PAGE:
In Jerusalem, Catholics commemorate when Jesus was crowned with thorns

Catholics gathered in Jerusalem on Friday, the first Friday of Lent, to remember an event from the Bible called the 2nd Sorrowful Mystery when Jesus was crowned with thorns. 

Bishop Emeritus Giacinto-Boulos Marcuzzo led the commemoration at the Ecce Homo convent chapel. The Sisters of Notre Dame de Sion and the Chemin Neuf Community manage the convent.

Marcuzzo, in his talk, stressed the responsibility of the local Catholic community to commemorate the “mysteries of the Gospel where they took place,” the Latin Patriarchate of Jerusalem said.

He also stressed a message of forgiveness, similar to the message of His Beatitude Cardinal Pierbattista Pizzaballa, Latin Patriarch of Jerusalem, who spoke on Ash Wednesday, a few days prior at the Pro-Cathedral of the Latin Patriarchate, the principal or “mother” church of the Diocese of Jerusalem.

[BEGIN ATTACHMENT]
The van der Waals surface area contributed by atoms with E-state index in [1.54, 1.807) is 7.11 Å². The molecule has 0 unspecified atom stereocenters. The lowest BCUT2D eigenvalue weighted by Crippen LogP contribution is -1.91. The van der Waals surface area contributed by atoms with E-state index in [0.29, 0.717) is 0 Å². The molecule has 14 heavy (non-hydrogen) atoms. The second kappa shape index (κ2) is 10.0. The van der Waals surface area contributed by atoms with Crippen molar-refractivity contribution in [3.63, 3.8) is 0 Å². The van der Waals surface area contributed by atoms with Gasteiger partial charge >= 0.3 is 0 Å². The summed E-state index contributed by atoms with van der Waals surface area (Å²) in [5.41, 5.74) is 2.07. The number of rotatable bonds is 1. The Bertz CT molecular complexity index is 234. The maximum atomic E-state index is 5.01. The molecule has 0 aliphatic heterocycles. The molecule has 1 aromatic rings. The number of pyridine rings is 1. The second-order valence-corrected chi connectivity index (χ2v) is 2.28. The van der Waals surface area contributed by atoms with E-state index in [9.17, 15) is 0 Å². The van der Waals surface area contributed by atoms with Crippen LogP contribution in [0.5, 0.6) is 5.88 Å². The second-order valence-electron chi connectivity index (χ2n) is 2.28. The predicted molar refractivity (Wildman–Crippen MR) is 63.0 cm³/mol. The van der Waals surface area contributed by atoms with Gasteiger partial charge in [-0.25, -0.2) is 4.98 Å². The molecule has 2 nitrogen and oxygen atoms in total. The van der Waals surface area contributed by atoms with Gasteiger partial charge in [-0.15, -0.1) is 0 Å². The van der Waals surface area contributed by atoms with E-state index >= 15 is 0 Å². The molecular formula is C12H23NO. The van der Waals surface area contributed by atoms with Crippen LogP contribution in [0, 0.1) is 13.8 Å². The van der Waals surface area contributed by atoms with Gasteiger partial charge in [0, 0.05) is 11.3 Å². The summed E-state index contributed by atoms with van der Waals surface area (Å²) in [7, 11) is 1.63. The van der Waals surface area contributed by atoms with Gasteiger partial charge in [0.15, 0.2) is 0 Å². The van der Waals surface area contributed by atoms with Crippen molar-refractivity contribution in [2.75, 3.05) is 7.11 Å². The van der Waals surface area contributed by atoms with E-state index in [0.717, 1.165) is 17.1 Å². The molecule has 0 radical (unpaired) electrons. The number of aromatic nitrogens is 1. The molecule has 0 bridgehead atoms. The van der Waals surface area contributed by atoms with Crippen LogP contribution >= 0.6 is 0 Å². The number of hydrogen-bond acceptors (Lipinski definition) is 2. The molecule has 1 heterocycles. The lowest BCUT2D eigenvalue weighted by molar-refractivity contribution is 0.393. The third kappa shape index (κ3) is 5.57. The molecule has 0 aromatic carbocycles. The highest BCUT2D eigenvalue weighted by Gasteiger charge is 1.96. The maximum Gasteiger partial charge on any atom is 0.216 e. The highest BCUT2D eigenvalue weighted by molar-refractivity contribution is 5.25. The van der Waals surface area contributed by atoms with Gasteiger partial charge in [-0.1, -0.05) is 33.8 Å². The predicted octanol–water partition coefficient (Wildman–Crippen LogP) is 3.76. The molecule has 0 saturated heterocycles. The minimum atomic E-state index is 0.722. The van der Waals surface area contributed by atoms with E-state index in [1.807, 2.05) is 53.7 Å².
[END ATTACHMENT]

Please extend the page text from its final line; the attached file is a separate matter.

“The Lenten season is a favorable time for forgiveness, for reconciliation,” the patriarch said.

Feast of Thorns ceremony in Jerusalem. (credit: LATIN PATRIARCHATE OF JERUSALEM)

According to Christian tradition, Jesus was crowned with thorns on the day of his crucifixion. The thorns were meant to mock him for claiming to be the “king of the Jews.” The crown was made from local thorn bushes by the Roman soldiers. 

History of the crown 

What is believed to be this crown was kept in Jerusalem until it was transferred to Constantinople in 1063. It was eventually taken to Paris, where it remains today. 

There are only around 30,000 Catholics living in Israel, according to data shared by the Latin Patriarchate, not including Russian-speaking Christians, Catholic foreign workers, and Catholic refugees.

Around 187,900 Christians live in Israel, composing 1.9% of the population, according to a report released in December 2023 by the Central Bureau of Statistics. The Christian population in Israel has been experiencing minor growth for the last several years.

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